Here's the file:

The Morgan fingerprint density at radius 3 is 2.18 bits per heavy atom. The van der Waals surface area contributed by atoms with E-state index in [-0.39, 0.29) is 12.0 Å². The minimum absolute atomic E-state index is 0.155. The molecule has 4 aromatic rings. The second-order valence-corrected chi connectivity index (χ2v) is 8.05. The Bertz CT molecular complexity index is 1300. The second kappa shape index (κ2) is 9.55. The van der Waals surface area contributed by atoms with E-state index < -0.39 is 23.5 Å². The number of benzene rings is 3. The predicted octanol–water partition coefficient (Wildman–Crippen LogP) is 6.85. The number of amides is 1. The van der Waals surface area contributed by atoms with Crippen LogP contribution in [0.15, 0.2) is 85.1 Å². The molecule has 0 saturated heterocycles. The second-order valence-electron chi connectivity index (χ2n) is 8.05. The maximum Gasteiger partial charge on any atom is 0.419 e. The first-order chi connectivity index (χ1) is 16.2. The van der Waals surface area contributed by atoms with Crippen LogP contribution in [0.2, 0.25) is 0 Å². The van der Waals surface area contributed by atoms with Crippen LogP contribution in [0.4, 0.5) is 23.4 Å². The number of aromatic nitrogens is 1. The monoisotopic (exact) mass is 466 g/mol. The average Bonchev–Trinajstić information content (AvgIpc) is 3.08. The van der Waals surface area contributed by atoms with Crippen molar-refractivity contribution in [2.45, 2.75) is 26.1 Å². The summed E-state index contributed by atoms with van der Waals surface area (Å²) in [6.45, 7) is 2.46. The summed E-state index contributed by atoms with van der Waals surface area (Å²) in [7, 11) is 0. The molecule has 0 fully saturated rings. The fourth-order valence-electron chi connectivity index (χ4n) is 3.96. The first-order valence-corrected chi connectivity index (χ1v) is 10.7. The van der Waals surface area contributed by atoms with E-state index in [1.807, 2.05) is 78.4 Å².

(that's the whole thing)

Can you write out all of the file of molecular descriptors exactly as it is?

The Morgan fingerprint density at radius 3 is 2.18 bits per heavy atom. The van der Waals surface area contributed by atoms with E-state index in [-0.39, 0.29) is 12.0 Å². The minimum absolute atomic E-state index is 0.155. The molecule has 4 aromatic rings. The second-order valence-corrected chi connectivity index (χ2v) is 8.05. The Bertz CT molecular complexity index is 1300. The second kappa shape index (κ2) is 9.55. The van der Waals surface area contributed by atoms with E-state index < -0.39 is 23.5 Å². The number of benzene rings is 3. The predicted octanol–water partition coefficient (Wildman–Crippen LogP) is 6.85. The number of amides is 1. The van der Waals surface area contributed by atoms with Crippen LogP contribution in [0.15, 0.2) is 85.1 Å². The molecule has 0 saturated heterocycles. The second-order valence-electron chi connectivity index (χ2n) is 8.05. The maximum Gasteiger partial charge on any atom is 0.419 e. The first-order chi connectivity index (χ1) is 16.2. The van der Waals surface area contributed by atoms with Crippen LogP contribution in [0.2, 0.25) is 0 Å². The van der Waals surface area contributed by atoms with Crippen LogP contribution in [0.4, 0.5) is 23.4 Å². The number of aromatic nitrogens is 1. The monoisotopic (exact) mass is 466 g/mol. The average Bonchev–Trinajstić information content (AvgIpc) is 3.08. The van der Waals surface area contributed by atoms with Crippen molar-refractivity contribution in [2.45, 2.75) is 26.1 Å². The summed E-state index contributed by atoms with van der Waals surface area (Å²) in [6.45, 7) is 2.46. The summed E-state index contributed by atoms with van der Waals surface area (Å²) in [7, 11) is 0. The molecule has 0 fully saturated rings. The fourth-order valence-electron chi connectivity index (χ4n) is 3.96. The first-order valence-corrected chi connectivity index (χ1v) is 10.7. The van der Waals surface area contributed by atoms with E-state index in [1.807, 2.05) is 78.4 Å².